CARLSBAD — Two months ago the City Council addressed several key financial policies relating to surplus, reserves and pensions.
During its Aug. 27 meeting, the council approved the final policy addressing General Fund surpluses.
During its June 18 meeting, the council approved the General Fund Reserve and pension policies to address and ensure the financial health and future of the city. The pension policy establishes the city to fund those at 80% including a $20 million payment to its pension responsibilities.
Over the past three fiscal years, the city has paid more than $40 million toward its pension obligations, said Laura Rocha, Carlsbad’s deputy city manager.
To get to the 80% threshold, Rocha said the city is “very, very close,” to the mark.
Mayor Matt Hall said the pension system is unreliable and risky.
“I see this as a bottomless pit,” he added. “We keep throwing money at it. I don’t think this is ever going to change until the people who benefit from this pay more.”
Rocha said the new policy addresses replenishing any General Fund reserve and pension liability deficiencies. In addition, the city will not use year-end surplus funds to fund ongoing operations unless approved by the City Council and the city manager is authorized to approve “carry forwards” of any unspent and unencumbered budget items of $100,000 or less into the next fiscal year.
“These items would be around, potentially something that came up during the year that did not come up for that next year’s budget,” Rocha said.
Also, the city manager may recommend the use of surplus funds to address “unforeseen and non-recurring” situations, Rocha said. Finally, the staff would report each year to the council regarding the policy.
Councilwoman Cori Schumacher said is it important for the council to think about the policy for years to come.
“There could be councils that changes the policy,” she said. “It needs to be what are the possible ways where it’s not airtight enough. It’s critically needed.”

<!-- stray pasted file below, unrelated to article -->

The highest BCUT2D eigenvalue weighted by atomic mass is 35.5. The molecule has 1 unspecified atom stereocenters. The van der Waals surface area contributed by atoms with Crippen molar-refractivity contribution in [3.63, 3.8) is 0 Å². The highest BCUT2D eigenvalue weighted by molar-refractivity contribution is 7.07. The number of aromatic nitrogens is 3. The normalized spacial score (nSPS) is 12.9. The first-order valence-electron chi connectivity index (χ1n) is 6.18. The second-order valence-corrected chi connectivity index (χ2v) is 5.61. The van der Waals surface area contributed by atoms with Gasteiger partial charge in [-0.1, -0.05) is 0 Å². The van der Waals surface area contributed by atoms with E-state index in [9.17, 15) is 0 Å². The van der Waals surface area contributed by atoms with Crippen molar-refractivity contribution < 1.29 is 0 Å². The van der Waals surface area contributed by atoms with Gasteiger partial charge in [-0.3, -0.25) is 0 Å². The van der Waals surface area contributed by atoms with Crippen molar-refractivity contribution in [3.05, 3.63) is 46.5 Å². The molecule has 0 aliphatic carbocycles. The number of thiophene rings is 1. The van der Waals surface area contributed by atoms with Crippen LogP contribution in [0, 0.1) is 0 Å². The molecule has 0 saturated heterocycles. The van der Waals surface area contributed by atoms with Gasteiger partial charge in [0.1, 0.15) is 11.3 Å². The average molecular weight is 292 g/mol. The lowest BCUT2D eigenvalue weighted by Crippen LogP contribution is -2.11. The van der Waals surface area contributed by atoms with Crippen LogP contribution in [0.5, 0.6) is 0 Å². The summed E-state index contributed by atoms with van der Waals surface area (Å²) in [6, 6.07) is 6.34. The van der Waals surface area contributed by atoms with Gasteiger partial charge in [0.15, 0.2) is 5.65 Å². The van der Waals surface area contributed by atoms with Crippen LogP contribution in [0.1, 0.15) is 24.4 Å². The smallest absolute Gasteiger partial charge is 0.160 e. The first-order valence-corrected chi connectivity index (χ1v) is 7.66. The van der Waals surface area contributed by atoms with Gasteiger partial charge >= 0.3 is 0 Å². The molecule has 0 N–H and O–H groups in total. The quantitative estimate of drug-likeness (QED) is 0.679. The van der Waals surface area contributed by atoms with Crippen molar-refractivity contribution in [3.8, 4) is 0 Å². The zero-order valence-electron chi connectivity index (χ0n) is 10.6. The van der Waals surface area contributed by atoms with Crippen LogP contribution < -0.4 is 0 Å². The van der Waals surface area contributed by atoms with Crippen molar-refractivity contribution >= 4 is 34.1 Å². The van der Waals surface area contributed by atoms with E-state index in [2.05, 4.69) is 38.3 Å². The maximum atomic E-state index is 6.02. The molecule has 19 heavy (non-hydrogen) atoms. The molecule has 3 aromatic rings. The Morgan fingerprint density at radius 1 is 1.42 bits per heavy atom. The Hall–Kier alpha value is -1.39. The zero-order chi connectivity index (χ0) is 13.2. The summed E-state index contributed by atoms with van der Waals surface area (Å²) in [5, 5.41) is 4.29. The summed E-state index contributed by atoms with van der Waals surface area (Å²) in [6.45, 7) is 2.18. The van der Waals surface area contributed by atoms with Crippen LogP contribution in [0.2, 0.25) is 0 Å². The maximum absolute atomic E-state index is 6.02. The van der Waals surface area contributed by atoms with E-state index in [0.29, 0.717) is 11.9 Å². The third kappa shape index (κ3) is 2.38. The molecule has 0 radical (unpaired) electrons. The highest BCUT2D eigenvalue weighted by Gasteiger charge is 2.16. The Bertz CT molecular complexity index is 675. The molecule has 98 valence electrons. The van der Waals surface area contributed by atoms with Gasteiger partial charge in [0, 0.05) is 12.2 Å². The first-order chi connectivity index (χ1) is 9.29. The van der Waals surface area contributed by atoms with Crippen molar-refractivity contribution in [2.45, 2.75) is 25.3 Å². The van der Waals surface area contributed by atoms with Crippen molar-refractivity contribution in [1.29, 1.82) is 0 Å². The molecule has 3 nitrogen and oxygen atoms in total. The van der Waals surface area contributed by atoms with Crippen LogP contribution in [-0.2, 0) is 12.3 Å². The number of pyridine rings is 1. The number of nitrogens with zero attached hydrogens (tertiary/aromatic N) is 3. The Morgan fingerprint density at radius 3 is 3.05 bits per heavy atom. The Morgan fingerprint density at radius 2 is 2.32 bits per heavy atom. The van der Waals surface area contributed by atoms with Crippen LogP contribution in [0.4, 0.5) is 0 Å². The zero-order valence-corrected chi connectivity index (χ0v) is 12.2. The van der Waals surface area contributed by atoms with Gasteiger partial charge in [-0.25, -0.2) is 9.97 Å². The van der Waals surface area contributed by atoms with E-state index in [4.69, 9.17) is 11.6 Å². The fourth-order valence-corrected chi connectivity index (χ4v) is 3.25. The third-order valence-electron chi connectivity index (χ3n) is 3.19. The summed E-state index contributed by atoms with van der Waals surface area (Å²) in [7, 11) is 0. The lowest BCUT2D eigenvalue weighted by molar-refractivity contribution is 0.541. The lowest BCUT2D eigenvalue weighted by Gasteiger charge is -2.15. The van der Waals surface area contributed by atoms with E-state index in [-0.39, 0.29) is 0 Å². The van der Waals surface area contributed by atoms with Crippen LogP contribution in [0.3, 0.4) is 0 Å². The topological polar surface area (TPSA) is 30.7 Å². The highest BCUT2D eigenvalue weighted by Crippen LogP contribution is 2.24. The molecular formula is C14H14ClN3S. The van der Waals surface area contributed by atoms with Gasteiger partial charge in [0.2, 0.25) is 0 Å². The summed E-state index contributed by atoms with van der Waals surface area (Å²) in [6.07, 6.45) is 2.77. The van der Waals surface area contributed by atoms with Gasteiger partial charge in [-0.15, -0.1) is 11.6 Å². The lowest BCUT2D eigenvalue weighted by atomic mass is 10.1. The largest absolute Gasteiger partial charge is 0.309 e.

City Manager Scott Chadwick said the policy is solid and reassured Schumacher the carry forward item is to prevent one-time expenditures from being consistent year to year.
“I would certainly want our internal auditor to focus their attention on, to make sure that we are consistent with our policies and procedures,” he added. “That’s the intent behind this.”
In June, Rocha broke down three policies presented to the council. The first centers on the California Public Employees’ Retirement System (CalPERS), which the council approved.
The five objectives focus on actuarially determined contributions (ADC), funding discipline, intergenerational equity, contributions as a stable percentage of payroll and accountability and transparency.
The second policy covers the General Fund surplus so the city may meet reserve policies and long-term liabilities, such as pension costs, and the Innovation Fund split equally.
The council tabled the policy until approving it on Aug. 27.
The third policy focuses on the General Fund reserve to serve as a framework to meet the city’s financial requirements and unexpected events such as natural disasters or a recession.
Each policy must be reviewed at least every five years or at the council’s discretion.